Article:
It is important to note that these procedures remain legal in the United States, as well as in many of the countries in which U.S.-funded entities, including government departments, are operating. Humanitarian groups often feel they cannot even make abortion-related information available to women, including those raped during conflict – even if the Helms Amendment doesn’t specifically proscribe doing so.
“These restrictions, collectively, have resulted in a perception that U.S. foreign policy on abortion is more onerous than the actual law … [leading to] a pervasive atmosphere of confusion, misunderstanding and inhibition around other abortion-related activities beyond direct services,” analysis published last year by the Guttmacher Institute, a sexual health-focused think tank here, reports.
“Wittingly or unwittingly, both NGOs and U.S. officials have been transgressors and victims alike in the misinterpretation and misapplication of U.S. anti-abortion law … whether through misinterpretation or self-censorship, NGOs are needlessly refraining from providing abortion counseling or referrals.”
Global statistics on conflict-time rapes and resulting pregnancies are hard to come by. Human Rights Watch points to 2004 research carried out in Liberia, where rape was used as a weapon of war, suggesting that around 15 percent of wartime rapes led to pregnancy.
“Human rights practitioners and public health officials from Bosnia, the Democratic Republic of Congo, Colombia, and other countries at war, have collected evidence from conflict rape survivors showing both that pregnancy happens and that it has devastating consequences for women and girls,” Liesl Gerntholtz, the executive director of a Human Rights Watch’s women’s rights division, wrote Tuesday.
“They are left to continue unwanted pregnancies and bear children they often cannot care for and who are daily reminders of the brutal attacks they suffered. This, in turn, makes these children more vulnerable to stigmatization, abuse, and abandonment.”
On Tuesday, the groups participating in the White House demonstration also called on President Obama to clarify that the Helms Amendment does not apply to pregnancies resulting from incest or if the mother’s life is at risk. Yet the focus of the calls remains on rape in the context of war and conflict.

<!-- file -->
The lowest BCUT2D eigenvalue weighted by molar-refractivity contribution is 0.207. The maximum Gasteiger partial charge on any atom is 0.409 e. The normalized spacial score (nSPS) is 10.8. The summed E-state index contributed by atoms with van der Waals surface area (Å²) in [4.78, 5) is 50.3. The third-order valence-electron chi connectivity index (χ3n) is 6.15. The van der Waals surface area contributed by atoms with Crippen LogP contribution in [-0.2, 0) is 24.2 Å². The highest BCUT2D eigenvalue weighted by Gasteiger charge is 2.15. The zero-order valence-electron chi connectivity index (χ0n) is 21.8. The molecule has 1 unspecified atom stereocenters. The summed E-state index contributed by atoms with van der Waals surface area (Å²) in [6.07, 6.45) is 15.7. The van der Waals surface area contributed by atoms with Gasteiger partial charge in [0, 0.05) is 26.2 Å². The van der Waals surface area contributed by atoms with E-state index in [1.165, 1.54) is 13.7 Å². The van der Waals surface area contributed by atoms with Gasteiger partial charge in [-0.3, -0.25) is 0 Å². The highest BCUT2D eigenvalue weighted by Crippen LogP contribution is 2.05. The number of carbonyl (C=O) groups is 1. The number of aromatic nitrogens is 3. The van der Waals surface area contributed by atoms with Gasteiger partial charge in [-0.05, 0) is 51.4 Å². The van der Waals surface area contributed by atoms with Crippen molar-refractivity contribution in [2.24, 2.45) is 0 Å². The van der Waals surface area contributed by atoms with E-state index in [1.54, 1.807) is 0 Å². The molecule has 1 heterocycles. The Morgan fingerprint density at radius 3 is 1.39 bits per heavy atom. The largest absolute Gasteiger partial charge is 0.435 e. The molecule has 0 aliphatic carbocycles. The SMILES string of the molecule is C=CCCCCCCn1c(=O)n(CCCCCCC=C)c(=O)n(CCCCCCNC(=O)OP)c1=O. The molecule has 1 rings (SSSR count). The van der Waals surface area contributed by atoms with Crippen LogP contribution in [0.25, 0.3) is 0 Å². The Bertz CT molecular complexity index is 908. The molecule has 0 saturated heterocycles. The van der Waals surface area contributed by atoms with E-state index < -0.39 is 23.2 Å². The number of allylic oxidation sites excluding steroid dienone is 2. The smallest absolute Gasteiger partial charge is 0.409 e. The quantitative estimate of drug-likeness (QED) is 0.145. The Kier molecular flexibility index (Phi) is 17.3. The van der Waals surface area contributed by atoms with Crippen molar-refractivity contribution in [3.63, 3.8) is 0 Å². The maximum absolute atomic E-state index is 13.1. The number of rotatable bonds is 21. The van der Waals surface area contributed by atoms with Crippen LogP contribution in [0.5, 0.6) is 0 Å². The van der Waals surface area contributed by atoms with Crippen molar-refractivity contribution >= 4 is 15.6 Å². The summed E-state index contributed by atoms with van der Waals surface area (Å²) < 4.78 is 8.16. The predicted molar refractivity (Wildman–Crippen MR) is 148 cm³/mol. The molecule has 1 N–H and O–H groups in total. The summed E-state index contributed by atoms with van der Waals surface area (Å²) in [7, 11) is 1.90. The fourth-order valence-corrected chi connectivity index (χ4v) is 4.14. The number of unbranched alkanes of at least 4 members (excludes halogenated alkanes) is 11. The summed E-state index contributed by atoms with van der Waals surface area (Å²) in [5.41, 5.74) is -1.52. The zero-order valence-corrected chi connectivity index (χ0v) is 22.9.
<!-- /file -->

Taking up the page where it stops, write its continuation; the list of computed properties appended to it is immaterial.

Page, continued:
Advocates say public consciousness on this issue has risen significantly over the past year and a half. To a great extent, this has been driven by the conflict in Syria and the rise of the Islamic State, as well as the ongoing violence in the Democratic Republic of the Congo (DRC), and the centrality of sexual violence in each of these.
“We know that rape has been used as a weapon of war throughout history. What’s new is the attention from governments and advocates over the past 18 months,” CHANGE’s Sippel says.
“The prevention of violence cannot stand alone. We want to prevent these acts but also, when that violence does occur, to make sure that organisations and government agencies are providing the necessary post-rape care, including legal and social services, as well as mental and physical health services. Abortion services need to be part of that package.”
The United States has been a strong global advocate against sexual violence in recent years, including with regard to conflict situations. President Obama has created the first U.S. action plan on women’s role in peace-building, a White House strategy on gender-based violence, among other actions.
Advocates say that clarifying the Helms Amendment would be the next logical step. Although the White House was unable to comment for this story, organisers of Tuesday’s rally say President Obama’s aides did meet with advocates working on sexual violence in Colombia, the DRC and elsewhere.